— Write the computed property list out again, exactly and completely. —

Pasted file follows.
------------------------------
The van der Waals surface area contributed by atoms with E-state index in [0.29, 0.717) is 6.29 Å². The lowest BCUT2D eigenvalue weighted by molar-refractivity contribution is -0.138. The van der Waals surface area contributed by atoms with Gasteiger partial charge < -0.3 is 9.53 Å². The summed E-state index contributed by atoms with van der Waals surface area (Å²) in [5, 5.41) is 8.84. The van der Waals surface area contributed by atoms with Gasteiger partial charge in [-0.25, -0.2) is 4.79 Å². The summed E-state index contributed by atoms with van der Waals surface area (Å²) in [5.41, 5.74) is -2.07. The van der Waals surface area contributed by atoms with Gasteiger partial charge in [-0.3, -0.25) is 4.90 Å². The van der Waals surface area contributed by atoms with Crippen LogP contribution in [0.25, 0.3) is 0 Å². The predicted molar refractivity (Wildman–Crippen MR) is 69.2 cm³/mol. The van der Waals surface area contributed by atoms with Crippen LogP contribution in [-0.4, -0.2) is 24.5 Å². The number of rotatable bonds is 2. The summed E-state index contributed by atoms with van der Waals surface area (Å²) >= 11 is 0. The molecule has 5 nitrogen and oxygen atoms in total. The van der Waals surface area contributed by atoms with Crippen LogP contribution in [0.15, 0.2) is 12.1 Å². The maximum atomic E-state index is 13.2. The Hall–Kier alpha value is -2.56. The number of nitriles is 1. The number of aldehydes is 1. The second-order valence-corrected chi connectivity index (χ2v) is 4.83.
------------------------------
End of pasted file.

The van der Waals surface area contributed by atoms with E-state index in [0.29, 0.717) is 6.29 Å². The lowest BCUT2D eigenvalue weighted by molar-refractivity contribution is -0.138. The van der Waals surface area contributed by atoms with Gasteiger partial charge < -0.3 is 9.53 Å². The summed E-state index contributed by atoms with van der Waals surface area (Å²) in [5, 5.41) is 8.84. The van der Waals surface area contributed by atoms with Gasteiger partial charge in [-0.25, -0.2) is 4.79 Å². The summed E-state index contributed by atoms with van der Waals surface area (Å²) in [5.41, 5.74) is -2.07. The van der Waals surface area contributed by atoms with Gasteiger partial charge in [-0.3, -0.25) is 4.90 Å². The van der Waals surface area contributed by atoms with Crippen LogP contribution in [0.25, 0.3) is 0 Å². The predicted molar refractivity (Wildman–Crippen MR) is 69.2 cm³/mol. The van der Waals surface area contributed by atoms with Crippen LogP contribution in [-0.4, -0.2) is 24.5 Å². The number of rotatable bonds is 2. The summed E-state index contributed by atoms with van der Waals surface area (Å²) >= 11 is 0. The molecule has 5 nitrogen and oxygen atoms in total. The van der Waals surface area contributed by atoms with Crippen LogP contribution in [0.15, 0.2) is 12.1 Å². The maximum atomic E-state index is 13.2. The Hall–Kier alpha value is -2.56. The number of nitriles is 1. The number of aldehydes is 1. The second-order valence-corrected chi connectivity index (χ2v) is 4.83.